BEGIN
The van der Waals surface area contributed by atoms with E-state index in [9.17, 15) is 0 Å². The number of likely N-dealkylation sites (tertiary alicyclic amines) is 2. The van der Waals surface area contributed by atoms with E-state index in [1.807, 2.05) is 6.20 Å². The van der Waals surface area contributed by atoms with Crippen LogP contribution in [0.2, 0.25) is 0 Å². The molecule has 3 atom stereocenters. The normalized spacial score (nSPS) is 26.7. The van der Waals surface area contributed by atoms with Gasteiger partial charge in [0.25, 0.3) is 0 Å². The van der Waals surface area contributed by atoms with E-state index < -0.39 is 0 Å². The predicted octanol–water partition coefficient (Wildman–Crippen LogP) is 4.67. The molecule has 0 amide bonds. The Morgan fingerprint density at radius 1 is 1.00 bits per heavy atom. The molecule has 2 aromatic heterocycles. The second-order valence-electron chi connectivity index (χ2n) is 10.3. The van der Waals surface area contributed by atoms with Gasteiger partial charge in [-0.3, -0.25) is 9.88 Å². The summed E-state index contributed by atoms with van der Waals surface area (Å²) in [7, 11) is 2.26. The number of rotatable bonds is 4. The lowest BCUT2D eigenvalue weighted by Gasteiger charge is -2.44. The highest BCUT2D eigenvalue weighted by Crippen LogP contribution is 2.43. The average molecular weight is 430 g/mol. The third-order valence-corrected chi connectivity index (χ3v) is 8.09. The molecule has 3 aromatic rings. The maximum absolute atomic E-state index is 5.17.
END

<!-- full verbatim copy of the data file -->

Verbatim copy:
The van der Waals surface area contributed by atoms with E-state index in [9.17, 15) is 0 Å². The number of likely N-dealkylation sites (tertiary alicyclic amines) is 2. The van der Waals surface area contributed by atoms with E-state index in [1.807, 2.05) is 6.20 Å². The van der Waals surface area contributed by atoms with Crippen LogP contribution in [0.2, 0.25) is 0 Å². The molecule has 3 atom stereocenters. The normalized spacial score (nSPS) is 26.7. The van der Waals surface area contributed by atoms with Gasteiger partial charge in [0.25, 0.3) is 0 Å². The van der Waals surface area contributed by atoms with E-state index < -0.39 is 0 Å². The predicted octanol–water partition coefficient (Wildman–Crippen LogP) is 4.67. The molecule has 0 amide bonds. The Morgan fingerprint density at radius 1 is 1.00 bits per heavy atom. The molecule has 2 aromatic heterocycles. The second-order valence-electron chi connectivity index (χ2n) is 10.3. The van der Waals surface area contributed by atoms with Gasteiger partial charge in [-0.3, -0.25) is 9.88 Å². The summed E-state index contributed by atoms with van der Waals surface area (Å²) in [7, 11) is 2.26. The number of rotatable bonds is 4. The lowest BCUT2D eigenvalue weighted by Gasteiger charge is -2.44. The highest BCUT2D eigenvalue weighted by Crippen LogP contribution is 2.43. The average molecular weight is 430 g/mol. The third-order valence-corrected chi connectivity index (χ3v) is 8.09. The molecule has 3 aromatic rings. The maximum absolute atomic E-state index is 5.17.